SHS 120 H: Children, Communication, and Language Ability, Laura Segebart DeThorne

48539  |  9:00 - 10:20 am  |  MW  |  121 SHS  |  3 Hours

Communication, a cornerstone of societal development, begins in the earliest years of human life. This course will focus on human communication development from infancy to early school-age, from the emergence of first words to the use of complex sentences. We will explore what's involved in learning to talk and how children accomplish this complex task in such a short time–exploring studies in behavioral genetics, neuroimaging, and parent-child interaction. We will also examine what happens when a child's language development doesn't progress as expected, that is, when children have difficulty mastering the vast complexities of language use. Specific questions to be addressed include:
What does early communication development 'look' like?
How do children learn such the complexities of language in such a short time?
Is language unique to humans?
What do you mean we all speak with an accent?
What are the neurobiological correlates of communication?
What are the implications of learning more than one language?
What is a speech-language disability anyway?
What's the role of technology in facilitating children's communication?

***Campus has granted general education credit for this course: Behav sciences.***

Instructor: Dr. DeThorne's teaching and research interests focus on the causes of individual differences in children's speech-language abilities and the resulting implications for the treatment and prevention of communication disability. Specifically, Dr. DeThorne's research has utilized behavioral genetic designs, such as twin methodology, to examine the interplay of genetic and environmental influences. Recent recognition of her research has come from the American Speech-Language-Hearing Foundation's New Investigator Award (2004) and the American Speech-Language-Hearing Associations Advancing Academic-Research Careers Award (2005). Before entering academia, Dr. DeThorne worked as a speech-language pathologist at the Kennedy Krieger Institute in Baltimore, MD and at Northwestern University in Evanston, IL. Dr. DeThorne taught at Penn State University for three years before joining the faculty here at UIUC. She was recently included on UIUC's 'Incomplete List of Teachers Ranked as Excellent.'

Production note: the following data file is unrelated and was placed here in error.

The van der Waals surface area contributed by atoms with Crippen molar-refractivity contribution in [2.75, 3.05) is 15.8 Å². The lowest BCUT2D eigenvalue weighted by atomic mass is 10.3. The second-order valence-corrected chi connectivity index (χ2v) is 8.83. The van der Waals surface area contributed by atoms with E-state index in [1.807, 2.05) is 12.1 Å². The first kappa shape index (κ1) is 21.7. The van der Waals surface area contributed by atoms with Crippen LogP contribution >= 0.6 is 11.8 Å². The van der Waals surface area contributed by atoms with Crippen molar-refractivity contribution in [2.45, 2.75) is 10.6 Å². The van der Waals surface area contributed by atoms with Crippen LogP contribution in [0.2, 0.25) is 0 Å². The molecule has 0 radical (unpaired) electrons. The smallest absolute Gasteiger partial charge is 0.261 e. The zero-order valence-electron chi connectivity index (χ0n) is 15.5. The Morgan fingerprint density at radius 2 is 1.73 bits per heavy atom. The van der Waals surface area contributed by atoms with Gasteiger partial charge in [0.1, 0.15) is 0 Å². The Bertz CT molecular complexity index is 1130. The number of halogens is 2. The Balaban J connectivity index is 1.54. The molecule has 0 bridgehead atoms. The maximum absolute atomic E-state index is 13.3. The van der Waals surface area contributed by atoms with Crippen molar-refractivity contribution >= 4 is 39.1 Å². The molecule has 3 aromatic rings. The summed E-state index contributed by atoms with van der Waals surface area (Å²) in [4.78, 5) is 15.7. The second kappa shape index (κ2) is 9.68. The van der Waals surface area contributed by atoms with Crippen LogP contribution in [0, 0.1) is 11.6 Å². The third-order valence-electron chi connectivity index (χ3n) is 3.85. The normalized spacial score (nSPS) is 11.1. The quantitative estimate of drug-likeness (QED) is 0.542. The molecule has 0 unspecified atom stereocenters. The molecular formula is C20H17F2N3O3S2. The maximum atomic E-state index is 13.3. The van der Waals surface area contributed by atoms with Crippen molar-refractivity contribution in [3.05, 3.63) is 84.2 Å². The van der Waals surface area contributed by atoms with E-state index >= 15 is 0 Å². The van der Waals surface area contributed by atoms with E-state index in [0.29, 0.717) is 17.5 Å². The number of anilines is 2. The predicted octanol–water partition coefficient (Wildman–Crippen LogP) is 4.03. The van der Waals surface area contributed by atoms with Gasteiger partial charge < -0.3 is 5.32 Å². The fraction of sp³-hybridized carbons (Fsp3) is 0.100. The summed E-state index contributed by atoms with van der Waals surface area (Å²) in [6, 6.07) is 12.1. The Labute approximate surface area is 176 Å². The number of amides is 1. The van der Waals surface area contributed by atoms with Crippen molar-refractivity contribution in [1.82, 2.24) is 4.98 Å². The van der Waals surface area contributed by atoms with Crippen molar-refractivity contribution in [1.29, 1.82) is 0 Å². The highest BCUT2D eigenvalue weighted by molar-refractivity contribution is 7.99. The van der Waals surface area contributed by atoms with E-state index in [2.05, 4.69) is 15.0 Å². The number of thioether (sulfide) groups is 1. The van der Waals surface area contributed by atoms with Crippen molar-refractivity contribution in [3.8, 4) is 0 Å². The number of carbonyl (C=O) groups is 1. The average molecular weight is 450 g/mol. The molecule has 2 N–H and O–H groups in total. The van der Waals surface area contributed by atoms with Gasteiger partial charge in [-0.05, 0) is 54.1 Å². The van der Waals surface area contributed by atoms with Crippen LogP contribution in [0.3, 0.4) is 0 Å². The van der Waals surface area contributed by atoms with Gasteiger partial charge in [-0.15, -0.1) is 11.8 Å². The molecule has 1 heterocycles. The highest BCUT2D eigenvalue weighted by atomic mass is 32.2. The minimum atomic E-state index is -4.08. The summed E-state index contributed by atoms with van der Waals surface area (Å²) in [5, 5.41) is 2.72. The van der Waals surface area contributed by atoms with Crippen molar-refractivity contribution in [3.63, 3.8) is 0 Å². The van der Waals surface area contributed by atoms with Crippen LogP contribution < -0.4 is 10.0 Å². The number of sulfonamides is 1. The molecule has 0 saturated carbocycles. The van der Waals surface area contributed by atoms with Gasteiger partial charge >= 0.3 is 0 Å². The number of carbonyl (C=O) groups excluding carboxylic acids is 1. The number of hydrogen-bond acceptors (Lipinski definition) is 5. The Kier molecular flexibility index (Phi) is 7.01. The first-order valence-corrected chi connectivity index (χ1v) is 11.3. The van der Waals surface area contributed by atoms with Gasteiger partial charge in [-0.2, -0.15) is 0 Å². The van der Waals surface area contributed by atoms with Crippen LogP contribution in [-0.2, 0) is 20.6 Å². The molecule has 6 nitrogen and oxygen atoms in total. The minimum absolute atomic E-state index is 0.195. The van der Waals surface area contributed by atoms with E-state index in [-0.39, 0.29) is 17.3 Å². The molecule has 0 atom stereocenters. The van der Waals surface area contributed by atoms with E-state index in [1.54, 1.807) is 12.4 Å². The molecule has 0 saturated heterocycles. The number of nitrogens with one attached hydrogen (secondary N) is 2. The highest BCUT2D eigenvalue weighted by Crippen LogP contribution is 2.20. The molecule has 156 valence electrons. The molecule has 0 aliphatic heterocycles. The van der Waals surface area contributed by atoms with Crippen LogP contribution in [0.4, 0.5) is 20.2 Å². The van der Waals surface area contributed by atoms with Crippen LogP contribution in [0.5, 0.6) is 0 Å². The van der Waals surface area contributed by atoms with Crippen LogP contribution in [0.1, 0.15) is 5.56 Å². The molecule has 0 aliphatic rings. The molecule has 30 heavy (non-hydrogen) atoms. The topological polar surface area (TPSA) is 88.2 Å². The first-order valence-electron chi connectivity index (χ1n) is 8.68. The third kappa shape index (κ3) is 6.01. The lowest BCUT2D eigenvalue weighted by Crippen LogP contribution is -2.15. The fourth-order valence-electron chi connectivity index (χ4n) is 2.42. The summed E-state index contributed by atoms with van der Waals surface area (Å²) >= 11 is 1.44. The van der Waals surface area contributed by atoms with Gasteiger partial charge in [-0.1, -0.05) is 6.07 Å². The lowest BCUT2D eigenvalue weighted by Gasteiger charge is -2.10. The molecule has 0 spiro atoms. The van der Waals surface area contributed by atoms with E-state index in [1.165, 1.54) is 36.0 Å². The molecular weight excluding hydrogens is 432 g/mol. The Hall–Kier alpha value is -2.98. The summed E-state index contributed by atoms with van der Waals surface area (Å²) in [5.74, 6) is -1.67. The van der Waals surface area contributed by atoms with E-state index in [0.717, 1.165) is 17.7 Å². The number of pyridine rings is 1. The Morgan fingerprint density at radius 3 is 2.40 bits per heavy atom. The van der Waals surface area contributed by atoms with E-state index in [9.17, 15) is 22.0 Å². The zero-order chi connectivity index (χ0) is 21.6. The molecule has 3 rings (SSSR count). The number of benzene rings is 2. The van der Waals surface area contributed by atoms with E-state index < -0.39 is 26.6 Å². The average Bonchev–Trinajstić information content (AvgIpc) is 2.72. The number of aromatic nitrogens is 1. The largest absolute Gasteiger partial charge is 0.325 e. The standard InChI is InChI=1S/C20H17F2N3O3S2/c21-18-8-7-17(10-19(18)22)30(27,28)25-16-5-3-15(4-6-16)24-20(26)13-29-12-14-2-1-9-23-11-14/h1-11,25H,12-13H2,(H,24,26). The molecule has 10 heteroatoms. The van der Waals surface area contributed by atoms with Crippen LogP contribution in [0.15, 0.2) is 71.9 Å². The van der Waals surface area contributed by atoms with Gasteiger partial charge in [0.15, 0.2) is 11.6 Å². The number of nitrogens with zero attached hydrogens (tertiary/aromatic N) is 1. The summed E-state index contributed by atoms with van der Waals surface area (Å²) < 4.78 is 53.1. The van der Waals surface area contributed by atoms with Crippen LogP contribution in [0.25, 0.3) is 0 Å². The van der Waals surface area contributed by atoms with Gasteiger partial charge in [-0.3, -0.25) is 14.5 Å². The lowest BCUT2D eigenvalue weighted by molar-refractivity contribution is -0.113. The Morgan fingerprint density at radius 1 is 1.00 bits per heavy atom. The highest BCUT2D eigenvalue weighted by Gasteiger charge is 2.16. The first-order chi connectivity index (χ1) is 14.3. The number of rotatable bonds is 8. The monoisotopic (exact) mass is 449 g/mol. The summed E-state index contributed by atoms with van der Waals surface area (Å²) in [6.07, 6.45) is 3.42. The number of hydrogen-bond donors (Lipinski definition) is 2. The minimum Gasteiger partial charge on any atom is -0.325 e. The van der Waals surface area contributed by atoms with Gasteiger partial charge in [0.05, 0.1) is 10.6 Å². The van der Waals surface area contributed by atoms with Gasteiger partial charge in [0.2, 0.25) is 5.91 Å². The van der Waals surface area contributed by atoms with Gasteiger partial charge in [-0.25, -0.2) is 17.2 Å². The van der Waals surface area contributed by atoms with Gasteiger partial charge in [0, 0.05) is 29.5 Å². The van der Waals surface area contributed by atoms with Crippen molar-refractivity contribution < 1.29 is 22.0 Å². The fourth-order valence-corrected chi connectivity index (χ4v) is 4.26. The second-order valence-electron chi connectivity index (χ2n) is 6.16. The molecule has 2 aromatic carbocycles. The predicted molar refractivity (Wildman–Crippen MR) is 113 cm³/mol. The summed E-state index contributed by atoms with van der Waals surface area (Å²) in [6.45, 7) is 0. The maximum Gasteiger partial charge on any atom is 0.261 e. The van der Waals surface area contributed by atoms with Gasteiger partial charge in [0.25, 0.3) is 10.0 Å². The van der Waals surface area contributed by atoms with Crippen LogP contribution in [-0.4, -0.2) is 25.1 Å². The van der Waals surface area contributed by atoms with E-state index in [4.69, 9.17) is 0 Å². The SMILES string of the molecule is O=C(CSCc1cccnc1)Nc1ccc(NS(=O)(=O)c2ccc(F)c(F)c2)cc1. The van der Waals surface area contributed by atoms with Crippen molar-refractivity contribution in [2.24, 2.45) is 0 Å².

CANCELLED: CHP 395 A: The Fear Factor and Hunt for "Un-Americans", Mark Leff

31307  |  3:30 - 4:50 pm  |  TR  |  212 Honors House  |  3 Hours

How do we understand who counts as worthy rights-bearing Americans and who doesn't, whose words are censored and activities surveilled, whose bodies are tortured, and whose consciences are not? This Campus Honors Program seminar explores the fraught dichotomy of "security versus freedom" in the post-9/11 world by tracking the construction of boundaries between insiders and outsiders, an enlightened "us" and a barbaric subversive "them" in past "witch hunts" for "un-Americans," After an opening consideration of notions of tolerance, free speech, and American citizenship/identity, the seminar takes on immigration and race panics in the late 19th century; images of the enemy "other" in WWI; the confinement of Japanese-Americans and other actions at odds with World War II's reputation as "The Freedom War"; the anti-communist (and anti-immigrant, and anti-gay...) scares of 1919-1920 and the "McCarthy Era"; and the backlashes against the African-American Freedom Struggle and other protest movements of the late 1960s. Were these crises fundamentally "irrational," were they manipulated for political or economic gain, or were they rational responses to real dangers? Who were the victims and victimizers in assaults on "un-Americans," and how and why did the composition of these groups change? Who really has hated us for our freedoms?